The life, work and legacy of our Boswell in paint


BIOGRAPHY:Harry Kernoff: The Little Genius, By Kevin O’Connor, Liffey Press, 130pp, €19.99

The artist Harry Kernoff once stated in a newspaper interview: “When I found someone I wanted to paint, it didn’t matter to me if he was a dustman or a dramatist.”

The critics may be divided on Kernoff’s legacy, but his paintings and watercolours became highly collectable in the boom years, commanding the kind of price he could never achieve in his lifetime. But Kernoff is perhaps most culturally significant as a visual chronicler of a vanished Dublin. He bequeathed us an artistic archive of street life, recording the unruly cast and characters of “auld Dublin”, leaving us vivid pictorial mementos of the long-dead denizens of Dublin’s pub culture. A Dublin character in his own right, he was regarded with affection, the small figure with trademark Homburg and long black coat, tramping the city’s streets. He also drew or painted many writers of his era: WB Yeats, Sean O’Casey (who famously disliked the portrait), Lennox Robinson, James Joyce, a young Brendan Behan, Liam O’Flaherty and Brinsley McNamara.

Kernoff has been the subject of a short booklet by Rosemary McAuley and academic monographs by the art historian Kathryn Milligan, and he has merited honourable mentions in various cultural histories. The radio producer Kevin O’Connor, who has collected Kernoff’s work, has made a first attempt at the artist’s biography, which, he makes clear, is aimed at a general audience.

Born in London on January 9th, 1900, Aaron, known as Harry, was one of the four children of Isaac Karnov, a furniture maker, and Katherine A Barbanelle. On his father’s side were Russian Jews from Vitebsk. His mother’s family were descended from Sephardic Jews, one prominent at the court of Ferdinand and Isabella.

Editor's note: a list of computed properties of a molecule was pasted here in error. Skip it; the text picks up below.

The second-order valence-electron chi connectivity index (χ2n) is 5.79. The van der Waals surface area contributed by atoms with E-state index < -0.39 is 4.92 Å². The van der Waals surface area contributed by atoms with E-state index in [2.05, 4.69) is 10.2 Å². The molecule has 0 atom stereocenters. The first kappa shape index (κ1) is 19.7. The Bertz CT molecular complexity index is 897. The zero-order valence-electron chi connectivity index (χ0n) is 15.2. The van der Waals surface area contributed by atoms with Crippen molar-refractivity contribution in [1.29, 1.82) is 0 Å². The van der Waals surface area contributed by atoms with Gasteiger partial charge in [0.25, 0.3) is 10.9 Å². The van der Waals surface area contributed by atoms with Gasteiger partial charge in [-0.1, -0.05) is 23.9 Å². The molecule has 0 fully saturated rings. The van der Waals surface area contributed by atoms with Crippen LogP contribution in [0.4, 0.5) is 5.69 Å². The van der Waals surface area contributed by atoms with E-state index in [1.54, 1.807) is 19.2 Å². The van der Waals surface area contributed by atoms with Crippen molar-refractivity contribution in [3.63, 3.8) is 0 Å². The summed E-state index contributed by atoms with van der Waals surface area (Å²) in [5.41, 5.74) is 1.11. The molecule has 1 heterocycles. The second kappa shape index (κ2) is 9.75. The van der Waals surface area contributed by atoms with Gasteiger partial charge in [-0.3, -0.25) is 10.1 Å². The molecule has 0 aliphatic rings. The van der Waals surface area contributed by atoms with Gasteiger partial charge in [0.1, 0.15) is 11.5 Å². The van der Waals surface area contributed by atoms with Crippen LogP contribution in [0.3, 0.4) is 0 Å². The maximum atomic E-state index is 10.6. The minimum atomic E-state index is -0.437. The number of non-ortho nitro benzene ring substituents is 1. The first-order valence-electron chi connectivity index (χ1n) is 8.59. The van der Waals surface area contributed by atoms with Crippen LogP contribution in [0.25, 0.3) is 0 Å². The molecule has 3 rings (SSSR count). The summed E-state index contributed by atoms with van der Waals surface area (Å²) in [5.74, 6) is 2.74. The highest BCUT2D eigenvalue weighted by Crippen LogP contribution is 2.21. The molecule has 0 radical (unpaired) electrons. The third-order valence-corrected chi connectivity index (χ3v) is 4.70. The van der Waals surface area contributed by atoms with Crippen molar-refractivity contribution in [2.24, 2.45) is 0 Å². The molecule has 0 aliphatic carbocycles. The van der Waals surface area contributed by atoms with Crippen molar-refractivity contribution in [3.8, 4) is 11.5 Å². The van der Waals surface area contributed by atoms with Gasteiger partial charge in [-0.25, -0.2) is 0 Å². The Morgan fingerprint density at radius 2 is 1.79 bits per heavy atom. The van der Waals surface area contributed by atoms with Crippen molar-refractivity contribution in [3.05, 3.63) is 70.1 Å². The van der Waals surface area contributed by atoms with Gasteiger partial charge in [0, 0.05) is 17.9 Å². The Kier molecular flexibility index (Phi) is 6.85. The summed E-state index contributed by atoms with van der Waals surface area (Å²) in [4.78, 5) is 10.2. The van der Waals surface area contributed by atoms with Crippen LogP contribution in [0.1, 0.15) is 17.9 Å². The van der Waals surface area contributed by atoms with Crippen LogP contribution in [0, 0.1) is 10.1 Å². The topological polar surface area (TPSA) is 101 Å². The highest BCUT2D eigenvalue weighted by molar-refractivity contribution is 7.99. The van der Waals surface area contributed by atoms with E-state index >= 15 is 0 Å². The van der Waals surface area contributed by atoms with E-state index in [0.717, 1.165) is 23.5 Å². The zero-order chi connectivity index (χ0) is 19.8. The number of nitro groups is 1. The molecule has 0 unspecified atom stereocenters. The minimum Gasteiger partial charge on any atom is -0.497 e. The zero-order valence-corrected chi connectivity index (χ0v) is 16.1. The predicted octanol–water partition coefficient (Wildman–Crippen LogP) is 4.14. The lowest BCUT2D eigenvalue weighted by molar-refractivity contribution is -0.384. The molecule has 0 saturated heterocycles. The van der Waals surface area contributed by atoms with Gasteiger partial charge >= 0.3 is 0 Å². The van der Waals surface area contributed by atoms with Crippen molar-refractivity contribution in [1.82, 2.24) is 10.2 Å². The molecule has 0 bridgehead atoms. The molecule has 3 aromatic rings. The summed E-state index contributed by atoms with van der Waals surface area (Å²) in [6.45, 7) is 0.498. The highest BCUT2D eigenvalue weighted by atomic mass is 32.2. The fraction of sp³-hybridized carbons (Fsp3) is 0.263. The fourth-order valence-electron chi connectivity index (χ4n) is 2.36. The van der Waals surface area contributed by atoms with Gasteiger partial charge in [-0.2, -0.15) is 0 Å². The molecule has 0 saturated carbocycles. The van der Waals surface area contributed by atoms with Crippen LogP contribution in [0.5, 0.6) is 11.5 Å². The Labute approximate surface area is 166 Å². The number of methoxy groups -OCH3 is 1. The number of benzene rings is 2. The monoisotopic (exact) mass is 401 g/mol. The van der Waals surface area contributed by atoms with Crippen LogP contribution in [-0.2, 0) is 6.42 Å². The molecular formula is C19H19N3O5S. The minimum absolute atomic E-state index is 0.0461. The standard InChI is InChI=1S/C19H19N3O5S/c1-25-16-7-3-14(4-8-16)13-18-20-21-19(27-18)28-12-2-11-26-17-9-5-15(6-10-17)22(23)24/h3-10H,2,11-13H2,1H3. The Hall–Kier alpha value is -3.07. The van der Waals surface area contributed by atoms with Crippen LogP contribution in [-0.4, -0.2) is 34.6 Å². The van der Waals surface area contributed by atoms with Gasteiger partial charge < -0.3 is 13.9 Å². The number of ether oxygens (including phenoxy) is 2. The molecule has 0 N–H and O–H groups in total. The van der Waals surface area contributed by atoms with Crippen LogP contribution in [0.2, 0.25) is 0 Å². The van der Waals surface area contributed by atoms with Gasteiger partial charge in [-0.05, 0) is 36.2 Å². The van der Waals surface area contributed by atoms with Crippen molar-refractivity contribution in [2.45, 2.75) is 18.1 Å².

The family moved to Dublin in May 1914. Kernoff studied art at night school, trained at the Metropolitan School of Art, and won the Taylor Art scholarship in 1923. He became a full member of the Royal Hibernian Academy in 1936. In 1936 he also held the first of three solo shows at the Victor Waddington Gallery in Dublin and exhibited in Europe. He may also bear a rare distinction: his woodcut A Bird Never Flew on One Wing, is allegedly the inspiration for the unique look of Mr Spock, of Star Trek.

After a lifetime devoted to his art, Harry Kernoff died in 1974, leaving a substantial body of work, woodcuts, watercolours and oils.

Shy, taciturn and sometimes secretive, Kernoff does not, at first, appear an ideal candidate for a full-scale biography. Ultimately, this study of Kernoff gives us both too much and too little. Too much in the way of surmise or supposition and too little in the way of real insight into Kernoff’s temperament and inspirations.

It ends up as a curious hybrid of biographical detail; potted social history and pithy anecdote. O’Connor races through the Kernoff/Karnov genealogy and the family’s early years in east London, before the move to Ireland.

In a 1931 interview with the journalist RM Fox, Kernoff himself spoke of the importance of these years in forming his work methods, though there is no reference to this in the book.

Productive years